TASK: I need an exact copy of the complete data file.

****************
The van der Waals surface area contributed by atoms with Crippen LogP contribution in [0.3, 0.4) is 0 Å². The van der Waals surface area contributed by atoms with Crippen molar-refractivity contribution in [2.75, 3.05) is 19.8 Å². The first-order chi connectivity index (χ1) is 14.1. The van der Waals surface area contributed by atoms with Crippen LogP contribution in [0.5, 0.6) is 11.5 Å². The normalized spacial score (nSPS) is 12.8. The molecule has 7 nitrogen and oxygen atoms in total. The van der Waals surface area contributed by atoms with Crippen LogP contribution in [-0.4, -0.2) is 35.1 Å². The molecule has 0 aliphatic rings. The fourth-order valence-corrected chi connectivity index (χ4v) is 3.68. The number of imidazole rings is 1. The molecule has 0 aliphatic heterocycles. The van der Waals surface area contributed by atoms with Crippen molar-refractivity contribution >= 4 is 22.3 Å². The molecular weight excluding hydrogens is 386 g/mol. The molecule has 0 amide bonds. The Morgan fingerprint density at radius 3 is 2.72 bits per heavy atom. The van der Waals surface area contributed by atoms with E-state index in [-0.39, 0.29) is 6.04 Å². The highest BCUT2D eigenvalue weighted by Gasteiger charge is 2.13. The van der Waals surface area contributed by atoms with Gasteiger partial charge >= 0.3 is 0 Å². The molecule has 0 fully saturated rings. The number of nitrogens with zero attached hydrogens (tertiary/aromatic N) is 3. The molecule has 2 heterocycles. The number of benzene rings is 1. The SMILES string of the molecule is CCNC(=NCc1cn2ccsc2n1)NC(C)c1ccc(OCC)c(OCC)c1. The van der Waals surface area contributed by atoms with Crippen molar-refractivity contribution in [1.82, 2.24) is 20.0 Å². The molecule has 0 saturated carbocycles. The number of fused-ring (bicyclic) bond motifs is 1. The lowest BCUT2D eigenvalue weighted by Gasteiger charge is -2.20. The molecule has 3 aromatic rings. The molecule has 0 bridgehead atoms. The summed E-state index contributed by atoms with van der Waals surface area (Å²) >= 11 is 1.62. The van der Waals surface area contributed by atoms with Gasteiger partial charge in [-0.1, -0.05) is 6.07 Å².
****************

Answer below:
The van der Waals surface area contributed by atoms with Crippen LogP contribution in [0.3, 0.4) is 0 Å². The van der Waals surface area contributed by atoms with Crippen molar-refractivity contribution in [2.75, 3.05) is 19.8 Å². The first-order chi connectivity index (χ1) is 14.1. The van der Waals surface area contributed by atoms with Crippen LogP contribution in [0.5, 0.6) is 11.5 Å². The normalized spacial score (nSPS) is 12.8. The molecule has 7 nitrogen and oxygen atoms in total. The van der Waals surface area contributed by atoms with Crippen LogP contribution in [-0.4, -0.2) is 35.1 Å². The molecule has 0 aliphatic rings. The fourth-order valence-corrected chi connectivity index (χ4v) is 3.68. The number of imidazole rings is 1. The molecule has 0 aliphatic heterocycles. The van der Waals surface area contributed by atoms with Crippen molar-refractivity contribution >= 4 is 22.3 Å². The molecular weight excluding hydrogens is 386 g/mol. The molecule has 0 amide bonds. The Morgan fingerprint density at radius 3 is 2.72 bits per heavy atom. The van der Waals surface area contributed by atoms with E-state index in [-0.39, 0.29) is 6.04 Å². The highest BCUT2D eigenvalue weighted by Gasteiger charge is 2.13. The van der Waals surface area contributed by atoms with Gasteiger partial charge >= 0.3 is 0 Å². The molecule has 0 fully saturated rings. The number of nitrogens with zero attached hydrogens (tertiary/aromatic N) is 3. The molecule has 2 heterocycles. The number of benzene rings is 1. The SMILES string of the molecule is CCNC(=NCc1cn2ccsc2n1)NC(C)c1ccc(OCC)c(OCC)c1. The van der Waals surface area contributed by atoms with Crippen molar-refractivity contribution in [1.82, 2.24) is 20.0 Å². The molecule has 0 saturated carbocycles. The number of fused-ring (bicyclic) bond motifs is 1. The lowest BCUT2D eigenvalue weighted by Gasteiger charge is -2.20. The molecule has 3 aromatic rings. The molecule has 0 bridgehead atoms. The summed E-state index contributed by atoms with van der Waals surface area (Å²) >= 11 is 1.62. The van der Waals surface area contributed by atoms with Gasteiger partial charge in [-0.1, -0.05) is 6.07 Å².